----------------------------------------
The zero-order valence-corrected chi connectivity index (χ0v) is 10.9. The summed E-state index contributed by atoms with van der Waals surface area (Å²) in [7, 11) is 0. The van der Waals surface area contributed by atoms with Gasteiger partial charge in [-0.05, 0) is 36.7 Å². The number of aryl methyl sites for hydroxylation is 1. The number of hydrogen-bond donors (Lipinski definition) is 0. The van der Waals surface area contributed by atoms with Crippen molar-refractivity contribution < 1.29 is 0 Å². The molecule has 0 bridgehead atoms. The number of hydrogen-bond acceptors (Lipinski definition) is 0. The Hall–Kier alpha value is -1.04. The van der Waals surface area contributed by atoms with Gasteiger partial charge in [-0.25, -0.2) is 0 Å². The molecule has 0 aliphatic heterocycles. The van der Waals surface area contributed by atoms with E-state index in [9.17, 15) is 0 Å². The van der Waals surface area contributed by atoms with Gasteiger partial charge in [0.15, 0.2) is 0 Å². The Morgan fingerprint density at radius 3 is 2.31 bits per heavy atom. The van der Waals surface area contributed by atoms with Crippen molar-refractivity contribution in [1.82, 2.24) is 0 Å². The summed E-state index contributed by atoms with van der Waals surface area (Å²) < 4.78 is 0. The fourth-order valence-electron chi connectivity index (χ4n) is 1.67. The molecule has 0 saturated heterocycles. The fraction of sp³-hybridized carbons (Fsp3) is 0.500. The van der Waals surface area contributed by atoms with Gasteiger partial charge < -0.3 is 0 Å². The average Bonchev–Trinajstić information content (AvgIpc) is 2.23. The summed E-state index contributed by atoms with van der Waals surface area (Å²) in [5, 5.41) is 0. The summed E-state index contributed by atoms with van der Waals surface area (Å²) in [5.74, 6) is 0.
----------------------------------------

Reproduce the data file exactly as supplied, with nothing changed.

The zero-order valence-corrected chi connectivity index (χ0v) is 10.9. The summed E-state index contributed by atoms with van der Waals surface area (Å²) in [7, 11) is 0. The van der Waals surface area contributed by atoms with Gasteiger partial charge in [-0.05, 0) is 36.7 Å². The number of aryl methyl sites for hydroxylation is 1. The number of hydrogen-bond donors (Lipinski definition) is 0. The van der Waals surface area contributed by atoms with Crippen molar-refractivity contribution < 1.29 is 0 Å². The molecule has 0 bridgehead atoms. The number of hydrogen-bond acceptors (Lipinski definition) is 0. The Hall–Kier alpha value is -1.04. The van der Waals surface area contributed by atoms with Gasteiger partial charge in [-0.25, -0.2) is 0 Å². The molecule has 0 aliphatic heterocycles. The van der Waals surface area contributed by atoms with E-state index in [9.17, 15) is 0 Å². The van der Waals surface area contributed by atoms with Gasteiger partial charge in [0.15, 0.2) is 0 Å². The Morgan fingerprint density at radius 3 is 2.31 bits per heavy atom. The van der Waals surface area contributed by atoms with Crippen molar-refractivity contribution in [1.82, 2.24) is 0 Å². The summed E-state index contributed by atoms with van der Waals surface area (Å²) < 4.78 is 0. The fourth-order valence-electron chi connectivity index (χ4n) is 1.67. The molecule has 0 saturated heterocycles. The fraction of sp³-hybridized carbons (Fsp3) is 0.500. The van der Waals surface area contributed by atoms with Gasteiger partial charge < -0.3 is 0 Å². The average Bonchev–Trinajstić information content (AvgIpc) is 2.23. The summed E-state index contributed by atoms with van der Waals surface area (Å²) in [5, 5.41) is 0. The summed E-state index contributed by atoms with van der Waals surface area (Å²) in [5.74, 6) is 0.